As a user of gay dating sites, this made me think about the danger inherent in meeting men who I know nothing about, other than what they choose to tell me, which may or may not be true.
My experience of meeting men from these sites has been overwhelmingly positive, and I have always prided myself on being a good judge of character. In reality, I never really know if the person I am about to meet is a safe bet. This realisation was further compounded when I recently re-joined Grindr.
It was the first geosocial networking based site and as such, it made the gay-dating game mobile in a way which no other site had achieved before.
It allowed men to identify and meet other men wherever they were, and therefore, implicitly at least, it promoted sex-on-the-go for which there is considerable demand.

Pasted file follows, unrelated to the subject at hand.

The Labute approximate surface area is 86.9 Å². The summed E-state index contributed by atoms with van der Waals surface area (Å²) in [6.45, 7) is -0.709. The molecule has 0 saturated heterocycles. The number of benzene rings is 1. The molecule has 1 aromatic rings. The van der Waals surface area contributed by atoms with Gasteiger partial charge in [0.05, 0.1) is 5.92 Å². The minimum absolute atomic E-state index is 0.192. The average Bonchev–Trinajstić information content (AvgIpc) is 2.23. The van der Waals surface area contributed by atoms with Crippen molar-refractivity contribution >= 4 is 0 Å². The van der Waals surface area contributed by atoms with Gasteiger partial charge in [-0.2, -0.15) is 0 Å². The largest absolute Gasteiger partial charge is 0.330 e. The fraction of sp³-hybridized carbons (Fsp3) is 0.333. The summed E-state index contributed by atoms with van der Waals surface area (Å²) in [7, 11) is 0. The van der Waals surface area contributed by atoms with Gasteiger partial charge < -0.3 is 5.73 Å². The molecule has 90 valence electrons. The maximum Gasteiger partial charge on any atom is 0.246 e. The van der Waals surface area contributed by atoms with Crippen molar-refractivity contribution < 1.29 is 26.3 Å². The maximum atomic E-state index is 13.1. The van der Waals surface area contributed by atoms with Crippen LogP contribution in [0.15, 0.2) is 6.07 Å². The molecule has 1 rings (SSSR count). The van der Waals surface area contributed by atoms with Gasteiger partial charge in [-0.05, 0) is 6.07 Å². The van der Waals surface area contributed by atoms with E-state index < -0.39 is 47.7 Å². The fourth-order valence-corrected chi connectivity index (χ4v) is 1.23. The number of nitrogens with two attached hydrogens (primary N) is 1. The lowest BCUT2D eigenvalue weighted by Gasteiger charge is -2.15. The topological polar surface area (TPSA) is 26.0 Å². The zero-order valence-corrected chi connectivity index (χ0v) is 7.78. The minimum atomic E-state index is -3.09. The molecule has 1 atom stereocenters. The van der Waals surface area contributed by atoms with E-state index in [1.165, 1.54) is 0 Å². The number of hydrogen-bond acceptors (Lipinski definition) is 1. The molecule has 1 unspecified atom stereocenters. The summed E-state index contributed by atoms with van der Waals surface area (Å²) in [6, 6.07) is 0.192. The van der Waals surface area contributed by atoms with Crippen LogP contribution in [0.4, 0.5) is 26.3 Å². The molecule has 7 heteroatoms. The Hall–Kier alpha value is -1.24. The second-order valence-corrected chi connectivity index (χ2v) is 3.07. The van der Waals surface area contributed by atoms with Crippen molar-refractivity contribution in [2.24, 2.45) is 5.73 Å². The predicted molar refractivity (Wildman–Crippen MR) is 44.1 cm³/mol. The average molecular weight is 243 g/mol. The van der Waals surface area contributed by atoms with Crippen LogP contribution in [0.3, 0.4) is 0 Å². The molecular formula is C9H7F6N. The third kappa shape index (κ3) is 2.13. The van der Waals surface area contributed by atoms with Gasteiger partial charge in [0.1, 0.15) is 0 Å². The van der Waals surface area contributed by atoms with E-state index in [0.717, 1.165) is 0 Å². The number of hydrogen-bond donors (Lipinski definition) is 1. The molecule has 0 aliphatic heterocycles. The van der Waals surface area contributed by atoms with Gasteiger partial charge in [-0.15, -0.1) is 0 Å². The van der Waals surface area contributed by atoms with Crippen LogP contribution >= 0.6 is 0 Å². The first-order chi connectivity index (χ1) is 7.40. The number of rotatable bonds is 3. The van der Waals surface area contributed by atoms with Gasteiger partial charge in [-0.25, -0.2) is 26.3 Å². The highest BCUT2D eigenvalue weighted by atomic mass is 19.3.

When I was younger, more inhibited and less trusting of others, I used to hang around on Gaydar for hours, chatting with men I wasn’t even brave enough to meet.
At the time, I used to berate myself quite severely for it, but I may have been doing myself a favour.
Although gay dating sites provide a useful platform in allowing men to meet each other, Christopher Halton writes for Pink News of how they can also put some gay men at risk.
I can’t envisage the same trick working for heterosexual guys on straight sites.
Anyone who has spent time on Grindr or Gaydar will know that it is common to receive sexually aggressive messages accompanied by photographs of the sender in provocative poses, often naked.
Sometimes, the only photographic evidence of themselves they wish to send are close-up shots of their penises.
Perhaps I’m uptight and maybe this is all the bait some men need to be lured off to a not-so-glamorous location for some afternoon delight, but the practice makes me uneasy.
If sex has been debased to the level where men are willing to submit to each other on the basis of the size and shape of their respective members, then surely this is symptomatic of a larger sexual dysfunction.